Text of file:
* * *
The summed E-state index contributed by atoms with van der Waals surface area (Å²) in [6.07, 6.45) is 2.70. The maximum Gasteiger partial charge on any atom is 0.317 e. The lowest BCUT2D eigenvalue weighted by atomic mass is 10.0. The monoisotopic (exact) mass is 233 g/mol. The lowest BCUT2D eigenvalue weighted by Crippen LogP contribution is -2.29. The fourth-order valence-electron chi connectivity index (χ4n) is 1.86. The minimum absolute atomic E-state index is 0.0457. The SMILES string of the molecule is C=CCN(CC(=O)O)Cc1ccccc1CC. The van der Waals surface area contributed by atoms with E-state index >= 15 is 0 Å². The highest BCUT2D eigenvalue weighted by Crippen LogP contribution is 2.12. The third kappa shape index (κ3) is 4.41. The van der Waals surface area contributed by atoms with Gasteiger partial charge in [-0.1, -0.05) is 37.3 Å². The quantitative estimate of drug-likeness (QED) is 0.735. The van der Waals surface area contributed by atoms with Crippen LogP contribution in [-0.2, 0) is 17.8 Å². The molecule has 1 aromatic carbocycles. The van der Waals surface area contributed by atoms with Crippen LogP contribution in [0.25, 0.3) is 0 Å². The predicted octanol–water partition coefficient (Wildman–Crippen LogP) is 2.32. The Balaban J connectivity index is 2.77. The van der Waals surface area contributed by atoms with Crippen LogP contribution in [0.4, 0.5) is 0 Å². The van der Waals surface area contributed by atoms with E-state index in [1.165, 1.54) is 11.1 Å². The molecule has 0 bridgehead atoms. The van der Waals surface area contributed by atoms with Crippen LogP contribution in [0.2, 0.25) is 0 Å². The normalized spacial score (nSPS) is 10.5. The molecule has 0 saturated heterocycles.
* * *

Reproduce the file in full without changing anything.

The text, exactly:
The summed E-state index contributed by atoms with van der Waals surface area (Å²) in [6.07, 6.45) is 2.70. The maximum Gasteiger partial charge on any atom is 0.317 e. The lowest BCUT2D eigenvalue weighted by atomic mass is 10.0. The monoisotopic (exact) mass is 233 g/mol. The lowest BCUT2D eigenvalue weighted by Crippen LogP contribution is -2.29. The fourth-order valence-electron chi connectivity index (χ4n) is 1.86. The minimum absolute atomic E-state index is 0.0457. The SMILES string of the molecule is C=CCN(CC(=O)O)Cc1ccccc1CC. The van der Waals surface area contributed by atoms with E-state index >= 15 is 0 Å². The highest BCUT2D eigenvalue weighted by Crippen LogP contribution is 2.12. The third kappa shape index (κ3) is 4.41. The van der Waals surface area contributed by atoms with Gasteiger partial charge in [-0.1, -0.05) is 37.3 Å². The quantitative estimate of drug-likeness (QED) is 0.735. The van der Waals surface area contributed by atoms with Crippen LogP contribution in [-0.2, 0) is 17.8 Å². The molecule has 1 aromatic carbocycles. The van der Waals surface area contributed by atoms with Crippen LogP contribution in [0.25, 0.3) is 0 Å². The predicted octanol–water partition coefficient (Wildman–Crippen LogP) is 2.32. The Balaban J connectivity index is 2.77. The van der Waals surface area contributed by atoms with Crippen LogP contribution in [0.4, 0.5) is 0 Å². The van der Waals surface area contributed by atoms with E-state index in [1.165, 1.54) is 11.1 Å². The molecule has 0 bridgehead atoms. The van der Waals surface area contributed by atoms with Crippen LogP contribution in [0.2, 0.25) is 0 Å². The normalized spacial score (nSPS) is 10.5. The molecule has 0 saturated heterocycles.